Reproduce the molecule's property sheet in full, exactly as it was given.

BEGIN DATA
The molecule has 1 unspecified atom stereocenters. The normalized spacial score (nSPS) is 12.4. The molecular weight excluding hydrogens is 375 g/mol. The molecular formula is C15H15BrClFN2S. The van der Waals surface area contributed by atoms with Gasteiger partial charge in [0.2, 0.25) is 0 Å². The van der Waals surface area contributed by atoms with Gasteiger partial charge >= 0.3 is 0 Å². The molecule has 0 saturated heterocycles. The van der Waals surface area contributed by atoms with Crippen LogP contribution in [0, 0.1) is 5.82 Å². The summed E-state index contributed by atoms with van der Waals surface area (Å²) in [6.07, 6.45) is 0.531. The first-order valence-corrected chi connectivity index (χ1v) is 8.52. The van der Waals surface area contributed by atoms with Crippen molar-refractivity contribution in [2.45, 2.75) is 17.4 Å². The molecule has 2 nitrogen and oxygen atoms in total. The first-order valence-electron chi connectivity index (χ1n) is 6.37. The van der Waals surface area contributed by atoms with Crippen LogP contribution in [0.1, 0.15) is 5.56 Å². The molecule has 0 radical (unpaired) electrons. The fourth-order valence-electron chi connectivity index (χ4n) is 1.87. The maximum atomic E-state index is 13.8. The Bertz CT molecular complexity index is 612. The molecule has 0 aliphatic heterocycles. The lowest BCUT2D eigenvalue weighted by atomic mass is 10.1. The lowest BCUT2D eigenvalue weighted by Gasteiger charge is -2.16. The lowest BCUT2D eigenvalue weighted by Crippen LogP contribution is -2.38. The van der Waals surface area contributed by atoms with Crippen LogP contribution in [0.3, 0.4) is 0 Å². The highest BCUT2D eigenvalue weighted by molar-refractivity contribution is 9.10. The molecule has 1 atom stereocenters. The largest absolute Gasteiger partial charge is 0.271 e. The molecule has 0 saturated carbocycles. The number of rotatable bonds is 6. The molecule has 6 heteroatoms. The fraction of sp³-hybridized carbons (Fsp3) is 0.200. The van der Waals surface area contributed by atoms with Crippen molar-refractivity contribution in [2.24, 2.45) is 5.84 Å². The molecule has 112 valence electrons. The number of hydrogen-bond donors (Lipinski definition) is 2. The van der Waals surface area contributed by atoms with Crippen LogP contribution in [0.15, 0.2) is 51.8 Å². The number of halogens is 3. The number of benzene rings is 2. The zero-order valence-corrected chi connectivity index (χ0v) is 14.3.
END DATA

The molecule has 1 unspecified atom stereocenters. The normalized spacial score (nSPS) is 12.4. The molecular weight excluding hydrogens is 375 g/mol. The molecular formula is C15H15BrClFN2S. The van der Waals surface area contributed by atoms with Gasteiger partial charge in [0.2, 0.25) is 0 Å². The van der Waals surface area contributed by atoms with Gasteiger partial charge >= 0.3 is 0 Å². The molecule has 0 saturated heterocycles. The van der Waals surface area contributed by atoms with Crippen LogP contribution in [0, 0.1) is 5.82 Å². The summed E-state index contributed by atoms with van der Waals surface area (Å²) in [6.07, 6.45) is 0.531. The first-order valence-corrected chi connectivity index (χ1v) is 8.52. The van der Waals surface area contributed by atoms with Crippen molar-refractivity contribution in [2.45, 2.75) is 17.4 Å². The molecule has 2 nitrogen and oxygen atoms in total. The first-order valence-electron chi connectivity index (χ1n) is 6.37. The van der Waals surface area contributed by atoms with Crippen LogP contribution in [0.1, 0.15) is 5.56 Å². The molecule has 0 radical (unpaired) electrons. The fourth-order valence-electron chi connectivity index (χ4n) is 1.87. The maximum atomic E-state index is 13.8. The Bertz CT molecular complexity index is 612. The molecule has 0 aliphatic heterocycles. The lowest BCUT2D eigenvalue weighted by atomic mass is 10.1. The lowest BCUT2D eigenvalue weighted by Gasteiger charge is -2.16. The lowest BCUT2D eigenvalue weighted by Crippen LogP contribution is -2.38. The van der Waals surface area contributed by atoms with Crippen LogP contribution in [0.3, 0.4) is 0 Å². The highest BCUT2D eigenvalue weighted by molar-refractivity contribution is 9.10. The molecule has 1 atom stereocenters. The largest absolute Gasteiger partial charge is 0.271 e. The molecule has 0 saturated carbocycles. The number of rotatable bonds is 6. The molecule has 6 heteroatoms. The fraction of sp³-hybridized carbons (Fsp3) is 0.200. The van der Waals surface area contributed by atoms with Crippen molar-refractivity contribution in [2.24, 2.45) is 5.84 Å². The molecule has 112 valence electrons. The number of hydrogen-bond donors (Lipinski definition) is 2. The van der Waals surface area contributed by atoms with Crippen LogP contribution in [0.15, 0.2) is 51.8 Å². The number of halogens is 3. The number of benzene rings is 2. The zero-order valence-corrected chi connectivity index (χ0v) is 14.3.